Beauty & The Brain

By Jessica Boden
Posted On Dec 06, 2010

Staying fit and eating right keeps the brain healthy and bright

It happens to the best of us. A familiar face approaches you with a knowing smile, but you can’t recall the name that should be attached. You stumble over your tongue as your brain races to connect the mental dots. And you pray the other person gives you a clue to who they are before you embarrass yourself.

These memory lapses happen to us often. We forget birthdays, bill payments, even what we ate for breakfast this morning. At best, these slip-ups are merely annoying; at worst, they are downright frustrating and humiliating.

While researchers say these lapses are normal—Freud would even say they are deliberate—most of us would rather not have to explain to our significant others that we “forgot” to buy them an anniversary present.

According to brain and memory specialists, however, the right diet, exercise, and de-stressing techniques can help delay cognitive aging.

LIFESTYLE SMARTS

Though doctors and researchers cannot collectively pinpoint when the brain starts to age and memory declines, the general consensus is late 20s to 30s. “Difficulty coming up with words and names often begins in a person’s 30s,” says Peter V. Rabins, MD, MPH, a professor in the Department of Psychiatry and Behavioral Sciences and medical editor of Medical Bulletin at Johns Hopkins School of Medicine. “The cause of this is not known,” he says, but theories of why we lose our cognitive powers range from cellular deterioration and decline in neural transmitters, to brain tissue inflammation and pre-programmed aging, or “senescence,” in our genes.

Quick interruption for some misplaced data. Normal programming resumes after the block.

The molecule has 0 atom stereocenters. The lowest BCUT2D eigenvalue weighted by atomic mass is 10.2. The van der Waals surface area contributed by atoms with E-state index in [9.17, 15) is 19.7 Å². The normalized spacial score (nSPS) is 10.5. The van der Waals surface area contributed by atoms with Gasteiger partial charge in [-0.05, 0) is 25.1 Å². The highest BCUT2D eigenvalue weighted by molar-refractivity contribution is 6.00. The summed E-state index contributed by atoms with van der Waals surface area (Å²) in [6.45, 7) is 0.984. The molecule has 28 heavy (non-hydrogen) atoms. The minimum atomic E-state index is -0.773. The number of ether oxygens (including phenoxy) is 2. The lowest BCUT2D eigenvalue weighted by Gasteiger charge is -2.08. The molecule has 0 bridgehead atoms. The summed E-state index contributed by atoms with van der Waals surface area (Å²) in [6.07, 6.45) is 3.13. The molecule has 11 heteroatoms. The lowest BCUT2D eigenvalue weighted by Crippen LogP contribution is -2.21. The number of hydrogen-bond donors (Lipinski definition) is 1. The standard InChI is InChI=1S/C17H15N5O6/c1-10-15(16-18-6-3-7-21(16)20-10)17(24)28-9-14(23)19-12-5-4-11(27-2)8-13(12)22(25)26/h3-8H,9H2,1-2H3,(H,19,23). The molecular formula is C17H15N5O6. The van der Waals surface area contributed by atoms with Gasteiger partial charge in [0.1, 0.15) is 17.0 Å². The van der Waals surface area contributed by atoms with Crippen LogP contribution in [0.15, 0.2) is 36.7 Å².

According to Gary W. Small, MD, psychiatrist, author and director of the UCLA Center on Aging, genetics is a smaller percentage of the aging process. “If you look at the MacArthur Study of Successful Aging, one-third of what causes cognitive aging is what we inherit from our parents,” Dr. Small says. “Lifestyle choices are more important than what people think.”

Two-thirds to be exact. What we eat, what activities we take part in (or not) and how we conduct our daily lives has a profound effect on the cognitive aging process. “Cognitive aging is influenced heavily by the environment and what we put ourselves through,” says Andre Berger, MD, an anti-aging doctor who practices in Beverly Hills, Calif. “Anti-aging is about what we can do to improve this situation.”

FOOD FOR THOUGHT

A recent study conducted by Columbia University Medical Center shows that a Mediterranean diet can prevent memory loss by reducing the risk of Alzheimer’s disease. The diet consists of fresh fruits, vegetables, bread and cereals, seeds, potatoes, beans and nuts. Fish, egg and chicken are limited, while red meat is rarely eaten. Researchers also found that participants who consistently ate this type of diet had a 50 percent less chance of developing dementia later in life.

According to WebMD.com, a few other “brain foods” should be put into your daily regimen. Blueberries (high in antioxidants) have been found to protect the brain from oxidative stress, improve motor skills and learning capabilities. Salmon has omega-3, fatty acids needed for brain function, while avocados and wild grains produce healthier blood flow.